• A specific statement of the intended use of the procedures.
  • The specific procedural steps for shutting down, isolating, blocking, and securing machines or equipment to control hazardous energy.
  • The specific procedural steps for placement, removal, and transfer of lockout/tagout devices and the responsibility for them.
  • The specific requirements for testing a machine to determine and verify the effectiveness of lockout/tagout [OSHA 2008].

Before beginning service or maintenance, the following steps should be accomplished in sequence and according to the specific provisions of the employer’s energy-control procedure:

  • Prepare for shutdown.
  • Shut down the machine.
  • Disconnect or isolate the machine from the energy source(s).
  • Apply the lockout or tagout device(s) to the energy-isolating device(s).
  • Release, restrain, or otherwise render safe all potential hazardous stored or residual energy. If a possibility exists for accumulation of hazardous energy during the servicing, regularly verify that such energy has not accumulated to hazardous levels.
  • Verify the isolation and de-energization of the machine [OSHA 2002a].

At the time of the incident, the employer did not have specific lockout/tagout procedures to prevent the potential release of energy from a falling forklift carriage. After this incident, the employer developed a lockout/tagout procedure that included training on removing the fork attachment and using jack stands to support the carriage before relieving hydraulic pressure from the mast lift cylinder.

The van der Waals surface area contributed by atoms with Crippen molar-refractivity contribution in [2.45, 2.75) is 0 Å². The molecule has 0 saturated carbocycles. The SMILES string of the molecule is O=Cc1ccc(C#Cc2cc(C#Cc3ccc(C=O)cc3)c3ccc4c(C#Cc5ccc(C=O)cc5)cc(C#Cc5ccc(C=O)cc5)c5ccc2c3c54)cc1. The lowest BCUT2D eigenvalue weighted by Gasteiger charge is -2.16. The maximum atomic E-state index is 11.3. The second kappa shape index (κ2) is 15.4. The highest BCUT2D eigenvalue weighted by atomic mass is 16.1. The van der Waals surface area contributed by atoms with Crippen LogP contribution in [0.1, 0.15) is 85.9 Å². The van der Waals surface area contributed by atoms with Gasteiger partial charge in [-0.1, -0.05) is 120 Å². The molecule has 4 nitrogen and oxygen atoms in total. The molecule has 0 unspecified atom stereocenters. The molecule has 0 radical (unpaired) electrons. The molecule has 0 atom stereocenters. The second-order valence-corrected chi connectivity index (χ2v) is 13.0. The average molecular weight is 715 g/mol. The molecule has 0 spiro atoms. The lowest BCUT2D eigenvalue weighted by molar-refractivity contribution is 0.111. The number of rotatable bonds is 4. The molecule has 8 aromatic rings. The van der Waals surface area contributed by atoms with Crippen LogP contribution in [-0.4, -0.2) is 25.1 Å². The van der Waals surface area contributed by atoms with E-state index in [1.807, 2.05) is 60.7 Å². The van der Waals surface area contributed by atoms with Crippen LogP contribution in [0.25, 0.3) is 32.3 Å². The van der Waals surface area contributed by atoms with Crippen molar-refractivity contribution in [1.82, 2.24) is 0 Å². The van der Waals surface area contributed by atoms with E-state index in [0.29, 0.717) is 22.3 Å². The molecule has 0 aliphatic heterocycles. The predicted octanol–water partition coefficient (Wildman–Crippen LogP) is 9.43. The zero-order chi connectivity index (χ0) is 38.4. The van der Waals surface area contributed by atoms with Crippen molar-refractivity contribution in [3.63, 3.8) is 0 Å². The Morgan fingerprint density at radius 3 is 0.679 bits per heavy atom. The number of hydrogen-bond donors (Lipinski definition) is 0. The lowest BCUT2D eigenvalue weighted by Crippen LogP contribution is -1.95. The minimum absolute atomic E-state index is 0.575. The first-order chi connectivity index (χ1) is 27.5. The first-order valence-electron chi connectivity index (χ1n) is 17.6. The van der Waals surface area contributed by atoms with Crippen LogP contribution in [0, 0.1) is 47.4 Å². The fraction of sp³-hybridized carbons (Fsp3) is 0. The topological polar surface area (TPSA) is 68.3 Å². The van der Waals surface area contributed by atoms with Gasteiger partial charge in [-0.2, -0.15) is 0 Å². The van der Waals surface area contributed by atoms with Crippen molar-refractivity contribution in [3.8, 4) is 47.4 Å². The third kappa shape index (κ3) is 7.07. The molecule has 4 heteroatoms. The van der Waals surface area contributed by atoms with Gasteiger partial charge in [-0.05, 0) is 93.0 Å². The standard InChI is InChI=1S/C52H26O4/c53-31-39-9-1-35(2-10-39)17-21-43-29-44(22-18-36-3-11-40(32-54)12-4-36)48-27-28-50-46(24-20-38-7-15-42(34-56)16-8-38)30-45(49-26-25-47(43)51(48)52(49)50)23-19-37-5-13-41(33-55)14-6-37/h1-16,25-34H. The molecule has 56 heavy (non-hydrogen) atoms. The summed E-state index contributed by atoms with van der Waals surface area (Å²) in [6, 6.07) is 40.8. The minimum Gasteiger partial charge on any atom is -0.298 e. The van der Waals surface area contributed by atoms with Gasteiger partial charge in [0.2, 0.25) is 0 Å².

Recommendation #3:

Employers should ensure only trained, authorized personnel maintain, repair, adjust, and inspect powered industrial trucks (e.g., forklifts) and provide periodic refresher training.

Discussion: OSHA mandates that any power-operated industrial truck not in safe operating condition shall be removed from service. All repairs shall be made by authorized personnel [Powered industrial trucks 2006]. In this incident, the equipment operator recognized the forklift was leaking hydraulic fluid and notified the maintenance personnel, who quickly put the forklift out of service. The employer had a forklift operator-training program and sent maintenance personnel to forklift maintenance training. The maintenance worker had received hydraulic power train systems training in 2003. The company providing the maintenance training offered courses on engines, electrical systems, hydraulic power train systems, class II forklifts, 7-series electric lift trucks, and electronic engine control systems. When talking with the plant manager on a previous occasion, the maintenance worker stated that, based on the training received in 2003, the forks needed to be elevated 3 feet to service the main cylinder. In 2008, the Association of Equipment Manufactures produced a guidance document, Rough Terrain Forklift Trucks Safety Manual for Operating and Maintenance Personnel [AEM 2009]. This document recommends removing the fork attachment before raising the mast carriage, then install an appropriate support device. Employers should provide refresher training, similar to forklift operator training, or more often if necessary.